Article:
It’s not a matter of imitating Christ, as it is learning single-mindedness from him. It’s not a matter of giving something up for Lent, as it is pruning your priorities—giving up the vain wishes that drive you to delusions of grandeur or to depression. It’s not a matter of putting yourself through phony renunciations, but instead putting yourself in a place where God can find you (that’s what we explore these Lenten Sundays).
Christ’s Way may seem miraculous, but notice: the gospel story this morning has no miracles—and no miracles are required of us.
This Lent you could be finding Christ’s way to cope with the world as it is. As Jean Sulivan wrote some years ago, Jesus was unnoticeable among the worldly glories twenty centuries ago—it is up to “the poor” in spirit (which is us) to choose him in the secret of our hearts. To choose the Christ of this temptation story is to will one thing and to be empowered for anything ahead.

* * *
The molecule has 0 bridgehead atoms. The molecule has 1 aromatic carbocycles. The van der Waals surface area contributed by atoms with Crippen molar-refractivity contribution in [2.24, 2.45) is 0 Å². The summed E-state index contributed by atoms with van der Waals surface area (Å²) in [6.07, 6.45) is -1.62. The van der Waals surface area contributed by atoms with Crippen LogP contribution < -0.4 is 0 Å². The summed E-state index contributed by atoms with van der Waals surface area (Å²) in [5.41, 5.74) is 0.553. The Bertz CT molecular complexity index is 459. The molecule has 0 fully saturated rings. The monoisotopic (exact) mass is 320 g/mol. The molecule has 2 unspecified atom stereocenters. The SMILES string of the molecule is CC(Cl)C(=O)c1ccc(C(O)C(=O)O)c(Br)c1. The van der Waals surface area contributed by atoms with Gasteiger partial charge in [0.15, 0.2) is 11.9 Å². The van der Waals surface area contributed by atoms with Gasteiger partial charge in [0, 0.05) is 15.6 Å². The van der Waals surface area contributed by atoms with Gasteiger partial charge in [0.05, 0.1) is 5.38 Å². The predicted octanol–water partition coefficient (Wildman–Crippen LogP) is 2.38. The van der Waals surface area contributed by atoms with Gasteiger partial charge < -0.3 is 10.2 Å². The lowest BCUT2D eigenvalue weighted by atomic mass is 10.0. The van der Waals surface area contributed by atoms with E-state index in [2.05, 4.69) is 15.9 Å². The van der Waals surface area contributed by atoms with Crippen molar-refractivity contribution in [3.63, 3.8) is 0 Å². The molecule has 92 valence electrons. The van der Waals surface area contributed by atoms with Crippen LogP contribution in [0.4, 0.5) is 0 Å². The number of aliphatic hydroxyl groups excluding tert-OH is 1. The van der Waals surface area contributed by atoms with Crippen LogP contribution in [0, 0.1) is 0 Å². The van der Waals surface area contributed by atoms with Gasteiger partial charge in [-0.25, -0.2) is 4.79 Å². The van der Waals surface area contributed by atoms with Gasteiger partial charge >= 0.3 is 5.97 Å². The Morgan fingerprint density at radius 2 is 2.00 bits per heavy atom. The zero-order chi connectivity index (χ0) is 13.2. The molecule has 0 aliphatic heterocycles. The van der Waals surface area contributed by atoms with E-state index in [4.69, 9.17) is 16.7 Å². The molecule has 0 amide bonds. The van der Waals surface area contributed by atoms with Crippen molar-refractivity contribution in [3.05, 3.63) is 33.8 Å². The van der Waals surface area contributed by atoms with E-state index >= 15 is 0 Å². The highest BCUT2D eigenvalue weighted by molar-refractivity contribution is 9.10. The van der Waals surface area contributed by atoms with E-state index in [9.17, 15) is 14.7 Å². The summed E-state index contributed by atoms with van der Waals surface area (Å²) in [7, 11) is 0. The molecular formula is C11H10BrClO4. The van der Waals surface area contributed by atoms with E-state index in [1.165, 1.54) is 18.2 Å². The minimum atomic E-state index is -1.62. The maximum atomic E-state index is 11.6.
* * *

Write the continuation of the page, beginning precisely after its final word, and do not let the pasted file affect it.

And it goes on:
What that single thing will turn out to be that will animate and reorganize your life, only going through the 40 day and night experience of Lent will reveal to you. We survive climate change, we survive Coronavirus, we survive that cancer malignancy, not by “survivalism,” but by finding and embracing the inner clarity and singleness of purpose that can reject distractions and easy answers the way Christ did.
I have made my decision for that Christ. And the one wish I will in this season of discontent is that you find God, or better, that you place yourself where God can find you, where that single purpose in life can reorganize and animate you. I decided this Lent I wanted to give you something to do, something you can start practicing right now, for these times.
Call them “spiritual practices,” if you will, but I am exploring the specifically Christian ones, five over the next five Sundays—ritual, devotion, study, and contemplation that lead to action.
I know you may be thinking, isn’t there getting to be too much “Jesus” here? Maybe for some people, but here is someone offering us bread for the journey, who is inviting us to a wedding feast such as the one laid for us at this Communion Table right now.